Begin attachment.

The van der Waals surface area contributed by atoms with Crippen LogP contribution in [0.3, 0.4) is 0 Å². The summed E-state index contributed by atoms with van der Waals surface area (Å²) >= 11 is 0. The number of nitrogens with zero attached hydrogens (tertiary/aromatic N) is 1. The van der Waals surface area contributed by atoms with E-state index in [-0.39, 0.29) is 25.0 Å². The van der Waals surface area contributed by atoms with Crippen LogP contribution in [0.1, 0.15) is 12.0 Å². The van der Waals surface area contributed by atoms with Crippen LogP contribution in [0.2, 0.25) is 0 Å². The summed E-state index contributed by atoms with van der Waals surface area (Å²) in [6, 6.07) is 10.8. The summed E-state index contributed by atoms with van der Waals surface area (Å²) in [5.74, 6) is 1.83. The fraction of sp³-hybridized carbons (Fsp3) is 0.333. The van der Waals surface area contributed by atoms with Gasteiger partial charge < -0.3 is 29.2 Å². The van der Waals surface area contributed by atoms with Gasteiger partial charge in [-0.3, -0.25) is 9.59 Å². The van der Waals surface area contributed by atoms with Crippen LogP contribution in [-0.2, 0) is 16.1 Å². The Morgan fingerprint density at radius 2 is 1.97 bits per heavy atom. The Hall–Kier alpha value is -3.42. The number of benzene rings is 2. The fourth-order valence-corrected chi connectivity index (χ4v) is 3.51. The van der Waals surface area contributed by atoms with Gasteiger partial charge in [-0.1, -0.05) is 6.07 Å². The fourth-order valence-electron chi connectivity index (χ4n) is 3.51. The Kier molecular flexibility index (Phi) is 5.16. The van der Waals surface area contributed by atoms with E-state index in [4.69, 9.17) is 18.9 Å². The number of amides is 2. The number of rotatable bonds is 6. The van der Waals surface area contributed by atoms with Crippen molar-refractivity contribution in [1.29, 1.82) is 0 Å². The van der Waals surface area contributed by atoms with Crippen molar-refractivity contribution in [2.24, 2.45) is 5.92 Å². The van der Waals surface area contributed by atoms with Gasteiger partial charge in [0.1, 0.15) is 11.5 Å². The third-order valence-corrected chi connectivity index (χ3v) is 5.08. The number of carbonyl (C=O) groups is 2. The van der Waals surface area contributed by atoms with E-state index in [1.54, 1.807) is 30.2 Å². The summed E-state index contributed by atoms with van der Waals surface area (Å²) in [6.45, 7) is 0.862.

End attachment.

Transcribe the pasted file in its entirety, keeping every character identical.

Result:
The van der Waals surface area contributed by atoms with Crippen LogP contribution in [0.3, 0.4) is 0 Å². The summed E-state index contributed by atoms with van der Waals surface area (Å²) >= 11 is 0. The number of nitrogens with zero attached hydrogens (tertiary/aromatic N) is 1. The van der Waals surface area contributed by atoms with E-state index in [-0.39, 0.29) is 25.0 Å². The van der Waals surface area contributed by atoms with Crippen LogP contribution in [0.1, 0.15) is 12.0 Å². The van der Waals surface area contributed by atoms with Crippen LogP contribution in [0.2, 0.25) is 0 Å². The summed E-state index contributed by atoms with van der Waals surface area (Å²) in [6, 6.07) is 10.8. The summed E-state index contributed by atoms with van der Waals surface area (Å²) in [5.74, 6) is 1.83. The fraction of sp³-hybridized carbons (Fsp3) is 0.333. The van der Waals surface area contributed by atoms with Gasteiger partial charge < -0.3 is 29.2 Å². The van der Waals surface area contributed by atoms with Gasteiger partial charge in [-0.3, -0.25) is 9.59 Å². The van der Waals surface area contributed by atoms with Crippen LogP contribution in [-0.2, 0) is 16.1 Å². The Morgan fingerprint density at radius 2 is 1.97 bits per heavy atom. The Hall–Kier alpha value is -3.42. The number of benzene rings is 2. The fourth-order valence-corrected chi connectivity index (χ4v) is 3.51. The van der Waals surface area contributed by atoms with Gasteiger partial charge in [-0.1, -0.05) is 6.07 Å². The fourth-order valence-electron chi connectivity index (χ4n) is 3.51. The Kier molecular flexibility index (Phi) is 5.16. The van der Waals surface area contributed by atoms with E-state index in [4.69, 9.17) is 18.9 Å². The number of amides is 2. The number of rotatable bonds is 6. The van der Waals surface area contributed by atoms with Crippen molar-refractivity contribution in [1.29, 1.82) is 0 Å². The van der Waals surface area contributed by atoms with Crippen molar-refractivity contribution in [2.24, 2.45) is 5.92 Å². The van der Waals surface area contributed by atoms with Gasteiger partial charge in [0.1, 0.15) is 11.5 Å². The third-order valence-corrected chi connectivity index (χ3v) is 5.08. The number of carbonyl (C=O) groups is 2. The van der Waals surface area contributed by atoms with E-state index in [1.54, 1.807) is 30.2 Å². The summed E-state index contributed by atoms with van der Waals surface area (Å²) in [6.45, 7) is 0.862.